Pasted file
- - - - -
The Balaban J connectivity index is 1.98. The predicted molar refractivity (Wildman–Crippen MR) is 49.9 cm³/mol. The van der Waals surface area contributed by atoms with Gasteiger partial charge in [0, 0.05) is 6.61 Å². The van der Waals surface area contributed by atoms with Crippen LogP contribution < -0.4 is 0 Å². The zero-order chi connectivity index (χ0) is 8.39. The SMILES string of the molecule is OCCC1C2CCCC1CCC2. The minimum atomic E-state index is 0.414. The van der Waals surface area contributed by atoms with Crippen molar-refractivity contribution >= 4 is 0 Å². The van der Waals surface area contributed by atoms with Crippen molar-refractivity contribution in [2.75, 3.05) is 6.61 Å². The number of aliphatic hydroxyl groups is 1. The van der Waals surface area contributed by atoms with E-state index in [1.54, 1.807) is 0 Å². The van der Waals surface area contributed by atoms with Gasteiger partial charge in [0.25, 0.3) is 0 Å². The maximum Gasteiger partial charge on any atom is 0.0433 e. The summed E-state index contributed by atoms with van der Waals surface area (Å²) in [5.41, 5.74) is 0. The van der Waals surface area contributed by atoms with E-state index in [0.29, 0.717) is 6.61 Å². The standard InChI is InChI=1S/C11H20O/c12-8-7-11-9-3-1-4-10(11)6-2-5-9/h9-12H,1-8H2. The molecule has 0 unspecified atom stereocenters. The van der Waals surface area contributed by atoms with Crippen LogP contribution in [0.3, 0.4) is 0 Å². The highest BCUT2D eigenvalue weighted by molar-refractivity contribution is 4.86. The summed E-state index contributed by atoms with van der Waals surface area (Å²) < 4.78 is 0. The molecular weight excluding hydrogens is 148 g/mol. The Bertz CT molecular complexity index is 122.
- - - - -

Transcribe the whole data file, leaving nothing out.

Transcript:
The Balaban J connectivity index is 1.98. The predicted molar refractivity (Wildman–Crippen MR) is 49.9 cm³/mol. The van der Waals surface area contributed by atoms with Gasteiger partial charge in [0, 0.05) is 6.61 Å². The van der Waals surface area contributed by atoms with Crippen LogP contribution < -0.4 is 0 Å². The zero-order chi connectivity index (χ0) is 8.39. The SMILES string of the molecule is OCCC1C2CCCC1CCC2. The minimum atomic E-state index is 0.414. The van der Waals surface area contributed by atoms with Crippen molar-refractivity contribution >= 4 is 0 Å². The van der Waals surface area contributed by atoms with Crippen molar-refractivity contribution in [2.75, 3.05) is 6.61 Å². The number of aliphatic hydroxyl groups is 1. The van der Waals surface area contributed by atoms with E-state index in [1.54, 1.807) is 0 Å². The van der Waals surface area contributed by atoms with Gasteiger partial charge in [0.25, 0.3) is 0 Å². The maximum Gasteiger partial charge on any atom is 0.0433 e. The summed E-state index contributed by atoms with van der Waals surface area (Å²) in [5.41, 5.74) is 0. The van der Waals surface area contributed by atoms with E-state index in [0.29, 0.717) is 6.61 Å². The standard InChI is InChI=1S/C11H20O/c12-8-7-11-9-3-1-4-10(11)6-2-5-9/h9-12H,1-8H2. The molecule has 0 unspecified atom stereocenters. The van der Waals surface area contributed by atoms with Crippen LogP contribution in [0.3, 0.4) is 0 Å². The highest BCUT2D eigenvalue weighted by molar-refractivity contribution is 4.86. The summed E-state index contributed by atoms with van der Waals surface area (Å²) < 4.78 is 0. The molecular weight excluding hydrogens is 148 g/mol. The Bertz CT molecular complexity index is 122.